Annals of agricultural and environmental medicine: AAEM 02/2006; 13(2):275-9. · 3.06 Impact Factor
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    ABSTRACT: A cross-sectional multicenter survey of Italian hotels was conducted to investigate Legionella spp. contamination of hot water. Chemical parameters (hardness, free chlorine concentration, and trace element concentrations), water systems, and building characteristics were evaluated to study risk factors for colonization. The hot water systems of Italian hotels were strongly colonized by Legionella; 75% of the buildings examined and 60% of the water samples were contaminated, mainly at levels of > or =10(3) CFU liter(-1), and Legionella pneumophila was the most frequently isolated species (87%). L. pneumophila serogroup 1 was isolated from 45.8% of the contaminated sites and from 32.5% of the hotels examined. When a multivariate logistic model was used, only hotel age was associated with contamination, but the risk factors differed depending on the contaminating species and serogroup. Soft water with higher chlorine levels and higher temperatures were associated with L. pneumophila serogroup 1 colonization, whereas the opposite was observed for serogroups 2 to 14. In conclusion, Italian hotels, particularly those located in old buildings, represent a major source of risk for Legionnaires' disease due to the high frequency of Legionella contamination, high germ concentration, and major L. pneumophila serogroup 1 colonization. The possible role of chlorine in favoring the survival of Legionella species is discussed.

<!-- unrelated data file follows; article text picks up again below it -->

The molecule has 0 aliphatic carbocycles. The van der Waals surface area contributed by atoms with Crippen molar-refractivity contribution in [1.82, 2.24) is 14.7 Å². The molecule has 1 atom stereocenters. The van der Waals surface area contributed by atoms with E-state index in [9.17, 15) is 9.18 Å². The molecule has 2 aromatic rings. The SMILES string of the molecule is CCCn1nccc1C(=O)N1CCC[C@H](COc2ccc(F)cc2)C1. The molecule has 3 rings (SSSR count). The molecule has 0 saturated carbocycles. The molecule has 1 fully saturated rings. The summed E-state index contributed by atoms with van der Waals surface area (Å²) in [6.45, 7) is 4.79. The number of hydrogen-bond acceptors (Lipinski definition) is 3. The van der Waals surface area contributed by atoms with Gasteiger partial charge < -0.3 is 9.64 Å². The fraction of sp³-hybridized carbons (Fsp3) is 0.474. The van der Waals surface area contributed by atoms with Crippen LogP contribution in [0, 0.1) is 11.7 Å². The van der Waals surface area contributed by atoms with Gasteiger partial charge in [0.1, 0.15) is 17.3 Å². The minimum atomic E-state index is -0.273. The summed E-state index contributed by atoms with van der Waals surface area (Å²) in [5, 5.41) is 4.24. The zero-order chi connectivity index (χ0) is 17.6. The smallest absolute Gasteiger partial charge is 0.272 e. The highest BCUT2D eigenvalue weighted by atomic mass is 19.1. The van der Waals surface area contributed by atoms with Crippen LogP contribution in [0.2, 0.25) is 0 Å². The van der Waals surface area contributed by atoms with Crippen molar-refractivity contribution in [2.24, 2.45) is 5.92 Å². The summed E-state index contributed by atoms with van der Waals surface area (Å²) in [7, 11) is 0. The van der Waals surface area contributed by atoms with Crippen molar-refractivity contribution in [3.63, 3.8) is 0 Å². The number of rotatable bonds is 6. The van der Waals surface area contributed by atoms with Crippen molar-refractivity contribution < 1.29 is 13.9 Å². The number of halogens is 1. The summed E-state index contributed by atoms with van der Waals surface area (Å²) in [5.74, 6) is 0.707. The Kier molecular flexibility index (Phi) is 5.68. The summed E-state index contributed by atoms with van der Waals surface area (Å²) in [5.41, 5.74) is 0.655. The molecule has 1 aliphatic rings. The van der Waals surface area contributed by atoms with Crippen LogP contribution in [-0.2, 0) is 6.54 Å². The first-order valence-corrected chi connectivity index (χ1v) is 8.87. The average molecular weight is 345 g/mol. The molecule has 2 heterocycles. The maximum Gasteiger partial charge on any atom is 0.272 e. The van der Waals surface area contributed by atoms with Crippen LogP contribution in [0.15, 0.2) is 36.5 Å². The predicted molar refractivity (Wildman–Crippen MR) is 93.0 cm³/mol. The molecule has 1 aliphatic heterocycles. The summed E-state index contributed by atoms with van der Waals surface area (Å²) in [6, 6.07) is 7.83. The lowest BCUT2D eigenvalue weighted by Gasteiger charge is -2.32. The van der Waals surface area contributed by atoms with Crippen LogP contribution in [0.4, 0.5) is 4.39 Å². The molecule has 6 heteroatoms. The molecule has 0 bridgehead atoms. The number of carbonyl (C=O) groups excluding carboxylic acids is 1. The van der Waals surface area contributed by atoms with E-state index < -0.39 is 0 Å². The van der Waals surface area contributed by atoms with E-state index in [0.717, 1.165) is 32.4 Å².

Applied and Environmental Microbiology 10/2005; 71(10):5805-13. · 3.95 Impact Factor